The lie of the land.

For some time, I’ve been struggling with perplexing issues surrounding what I suppose could be called determinism in education. In other words, the relationship between what we as teachers do, the effects that we know – or think – we have, and the ways in which such things can (or perhaps can’t) be assessed.

This has come increasingly to the fore in my mind as teaching has become more and more technocratic. The more people stand in front of us promoting ‘teaching strategies’ that, it is implied, deliver cast-iron outcomes, the more I want to stand up and shout, “Just prove it!”  The very word ‘strategies’ implies levels of control that simply may not be achievable. What’s more, the group-think on this has become so pervasive, the simple determinism so enticing, that it is very difficult publicly to question weak assumptions and reach rigorous assessments of such claims.

One premise I work from is that the nature of cause and effect is a lot more complex that people in general like to think. Much of my reading in the last few years has yielded persuasive information on this; my previous post on Obliquity presented one angle on it. There is a great deal that happens in this world that is not as directly deterministic as people like to think, and that goes as much in the field of education as anywhere else. Even the mere awareness and acceptance of this fact has fundamentally changed my approach to my own practice. It has, for instance, made me much more hesitant in jumping to conclusions about things I encounter. I would have thought that is a good thing.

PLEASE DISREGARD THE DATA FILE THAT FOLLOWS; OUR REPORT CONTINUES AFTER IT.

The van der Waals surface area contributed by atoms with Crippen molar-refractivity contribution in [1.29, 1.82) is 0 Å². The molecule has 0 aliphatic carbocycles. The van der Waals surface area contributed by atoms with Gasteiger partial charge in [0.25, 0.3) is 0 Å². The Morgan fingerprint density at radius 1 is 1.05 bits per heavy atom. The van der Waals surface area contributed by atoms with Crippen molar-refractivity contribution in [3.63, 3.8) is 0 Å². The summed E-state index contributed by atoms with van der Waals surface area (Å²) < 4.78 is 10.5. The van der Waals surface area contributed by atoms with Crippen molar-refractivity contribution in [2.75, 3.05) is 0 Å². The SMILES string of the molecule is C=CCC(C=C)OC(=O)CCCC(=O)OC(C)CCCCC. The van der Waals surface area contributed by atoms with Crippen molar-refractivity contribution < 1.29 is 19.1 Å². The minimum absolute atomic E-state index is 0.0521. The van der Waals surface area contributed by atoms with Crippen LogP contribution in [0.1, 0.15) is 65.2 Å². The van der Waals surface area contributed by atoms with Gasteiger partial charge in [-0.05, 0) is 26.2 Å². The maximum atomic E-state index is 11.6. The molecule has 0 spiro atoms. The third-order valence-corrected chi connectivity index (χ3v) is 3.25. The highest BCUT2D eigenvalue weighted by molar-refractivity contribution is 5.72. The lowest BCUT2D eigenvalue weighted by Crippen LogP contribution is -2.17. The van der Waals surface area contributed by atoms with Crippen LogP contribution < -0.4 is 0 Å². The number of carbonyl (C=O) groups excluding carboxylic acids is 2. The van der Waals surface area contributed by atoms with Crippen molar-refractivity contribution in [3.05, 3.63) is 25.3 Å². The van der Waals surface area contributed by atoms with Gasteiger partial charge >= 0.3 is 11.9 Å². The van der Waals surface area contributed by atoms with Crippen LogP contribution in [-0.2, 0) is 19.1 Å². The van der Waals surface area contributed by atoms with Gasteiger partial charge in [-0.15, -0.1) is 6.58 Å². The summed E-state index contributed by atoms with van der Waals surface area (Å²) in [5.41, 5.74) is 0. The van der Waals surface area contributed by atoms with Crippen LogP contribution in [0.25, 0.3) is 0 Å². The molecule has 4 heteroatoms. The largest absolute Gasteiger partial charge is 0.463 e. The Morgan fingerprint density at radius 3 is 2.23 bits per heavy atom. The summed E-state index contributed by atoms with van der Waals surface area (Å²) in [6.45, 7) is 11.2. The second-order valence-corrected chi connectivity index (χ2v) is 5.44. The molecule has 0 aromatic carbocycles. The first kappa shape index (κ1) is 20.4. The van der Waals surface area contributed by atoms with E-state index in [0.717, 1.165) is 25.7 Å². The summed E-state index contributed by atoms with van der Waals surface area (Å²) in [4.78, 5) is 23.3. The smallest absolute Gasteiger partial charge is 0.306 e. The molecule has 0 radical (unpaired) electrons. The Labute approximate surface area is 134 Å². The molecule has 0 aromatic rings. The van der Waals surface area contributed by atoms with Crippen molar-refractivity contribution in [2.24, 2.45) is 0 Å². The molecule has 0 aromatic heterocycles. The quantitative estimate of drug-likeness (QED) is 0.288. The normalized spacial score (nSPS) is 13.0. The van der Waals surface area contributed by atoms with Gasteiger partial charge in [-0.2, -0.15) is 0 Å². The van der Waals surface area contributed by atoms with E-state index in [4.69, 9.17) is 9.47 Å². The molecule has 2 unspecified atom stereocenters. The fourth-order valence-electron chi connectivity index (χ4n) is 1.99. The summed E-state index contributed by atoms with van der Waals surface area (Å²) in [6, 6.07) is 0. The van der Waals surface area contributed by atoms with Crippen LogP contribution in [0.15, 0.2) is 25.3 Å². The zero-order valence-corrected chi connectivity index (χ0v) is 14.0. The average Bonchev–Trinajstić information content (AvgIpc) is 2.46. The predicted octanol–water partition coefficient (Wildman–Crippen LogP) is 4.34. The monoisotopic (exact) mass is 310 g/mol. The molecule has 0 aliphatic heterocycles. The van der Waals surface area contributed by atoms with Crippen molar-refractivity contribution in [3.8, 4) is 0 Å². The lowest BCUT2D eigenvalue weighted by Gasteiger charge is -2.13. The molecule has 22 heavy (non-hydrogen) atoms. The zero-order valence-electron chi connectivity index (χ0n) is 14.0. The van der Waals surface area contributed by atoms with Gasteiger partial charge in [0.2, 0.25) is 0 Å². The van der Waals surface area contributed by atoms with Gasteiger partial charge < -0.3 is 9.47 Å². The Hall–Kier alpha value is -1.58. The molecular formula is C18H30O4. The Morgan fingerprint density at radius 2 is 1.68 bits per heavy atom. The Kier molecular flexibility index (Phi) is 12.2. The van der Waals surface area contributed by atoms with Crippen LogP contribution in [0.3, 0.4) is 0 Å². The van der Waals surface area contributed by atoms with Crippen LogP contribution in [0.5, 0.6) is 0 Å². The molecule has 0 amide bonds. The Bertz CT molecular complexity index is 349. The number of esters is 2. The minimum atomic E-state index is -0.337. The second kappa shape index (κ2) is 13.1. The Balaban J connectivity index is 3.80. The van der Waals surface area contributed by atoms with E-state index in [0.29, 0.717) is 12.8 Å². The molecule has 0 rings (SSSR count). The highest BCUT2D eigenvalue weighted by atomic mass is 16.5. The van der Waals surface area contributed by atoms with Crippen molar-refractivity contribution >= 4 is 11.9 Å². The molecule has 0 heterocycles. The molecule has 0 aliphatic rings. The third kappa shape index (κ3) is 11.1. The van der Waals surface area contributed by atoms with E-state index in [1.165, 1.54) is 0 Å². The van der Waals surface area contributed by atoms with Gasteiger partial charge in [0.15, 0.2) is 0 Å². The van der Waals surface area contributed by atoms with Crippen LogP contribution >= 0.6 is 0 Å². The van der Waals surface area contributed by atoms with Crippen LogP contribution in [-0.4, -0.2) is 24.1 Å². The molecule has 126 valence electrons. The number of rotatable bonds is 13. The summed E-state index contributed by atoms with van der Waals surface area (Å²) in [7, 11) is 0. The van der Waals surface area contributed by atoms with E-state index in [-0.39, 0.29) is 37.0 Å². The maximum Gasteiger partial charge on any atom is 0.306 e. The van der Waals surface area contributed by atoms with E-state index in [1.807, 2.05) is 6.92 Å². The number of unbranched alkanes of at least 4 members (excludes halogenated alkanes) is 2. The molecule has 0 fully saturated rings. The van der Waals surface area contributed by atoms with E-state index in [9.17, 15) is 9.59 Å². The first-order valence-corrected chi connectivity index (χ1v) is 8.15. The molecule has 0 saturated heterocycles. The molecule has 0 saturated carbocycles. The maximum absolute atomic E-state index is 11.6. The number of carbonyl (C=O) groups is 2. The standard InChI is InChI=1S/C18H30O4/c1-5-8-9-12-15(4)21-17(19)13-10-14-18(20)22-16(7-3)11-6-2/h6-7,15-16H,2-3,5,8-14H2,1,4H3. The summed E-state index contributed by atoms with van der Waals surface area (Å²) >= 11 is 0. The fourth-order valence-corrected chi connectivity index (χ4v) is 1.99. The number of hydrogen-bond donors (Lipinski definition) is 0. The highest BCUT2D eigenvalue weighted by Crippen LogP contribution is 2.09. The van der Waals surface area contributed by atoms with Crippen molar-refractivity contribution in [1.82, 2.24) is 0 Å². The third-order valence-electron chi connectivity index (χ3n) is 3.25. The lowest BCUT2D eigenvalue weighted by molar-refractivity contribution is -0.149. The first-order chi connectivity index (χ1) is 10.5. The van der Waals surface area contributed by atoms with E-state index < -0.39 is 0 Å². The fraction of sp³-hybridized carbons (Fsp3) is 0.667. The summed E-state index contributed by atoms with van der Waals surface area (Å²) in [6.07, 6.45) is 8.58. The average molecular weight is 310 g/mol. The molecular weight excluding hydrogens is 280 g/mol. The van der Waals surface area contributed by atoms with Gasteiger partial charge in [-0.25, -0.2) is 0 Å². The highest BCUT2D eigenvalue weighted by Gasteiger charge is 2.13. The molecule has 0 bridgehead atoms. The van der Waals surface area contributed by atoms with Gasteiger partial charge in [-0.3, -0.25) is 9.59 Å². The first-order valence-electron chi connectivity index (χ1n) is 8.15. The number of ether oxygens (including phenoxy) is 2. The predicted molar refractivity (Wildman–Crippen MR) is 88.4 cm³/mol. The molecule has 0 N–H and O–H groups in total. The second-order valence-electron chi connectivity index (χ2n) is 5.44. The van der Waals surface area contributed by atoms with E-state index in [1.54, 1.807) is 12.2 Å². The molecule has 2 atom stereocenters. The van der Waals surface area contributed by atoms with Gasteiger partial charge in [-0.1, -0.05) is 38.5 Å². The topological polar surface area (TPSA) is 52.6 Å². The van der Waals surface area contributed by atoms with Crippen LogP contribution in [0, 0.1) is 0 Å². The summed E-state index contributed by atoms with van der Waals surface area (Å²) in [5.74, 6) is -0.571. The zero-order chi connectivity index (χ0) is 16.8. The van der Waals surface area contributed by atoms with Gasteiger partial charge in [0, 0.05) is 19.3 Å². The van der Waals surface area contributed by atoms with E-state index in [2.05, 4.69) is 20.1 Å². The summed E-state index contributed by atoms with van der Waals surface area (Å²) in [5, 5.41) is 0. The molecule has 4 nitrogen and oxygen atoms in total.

As education has been held increasingly to account, a natural response has been to embrace approaches that supposedly deliver certainty. No professional body is going to feel comfortable responding to such a demand with the answer, “Actually we can’t control many of our outcomes”, let alone an admission that it can’t even identify some of them. So teaching has been instrumentalised in a way that appears to deliver what is being demanded, even if the truth is more questionable. Changing the packaging may be easy, but it does not necessarily alter the product, and may even sweep uncomfortable incongruities under the table, actually making things worse.

This focus on concrete outcomes is not unique to education, though it has perhaps had a more detrimental effect than in an enterprise whose focus is inherently something more tangible. Focusing on the technical landscape we inhabit has caused us to neglect the psychological landscape which is the real zone in which the dynamics of organisations succeed or fail.

It is going to take a while to work though the many ideas contained in this, but it will become one of the themes of this blog. When people neglect the ‘personally’ in their lives, no amount of lever-pulling will make much difference – or even much sense.

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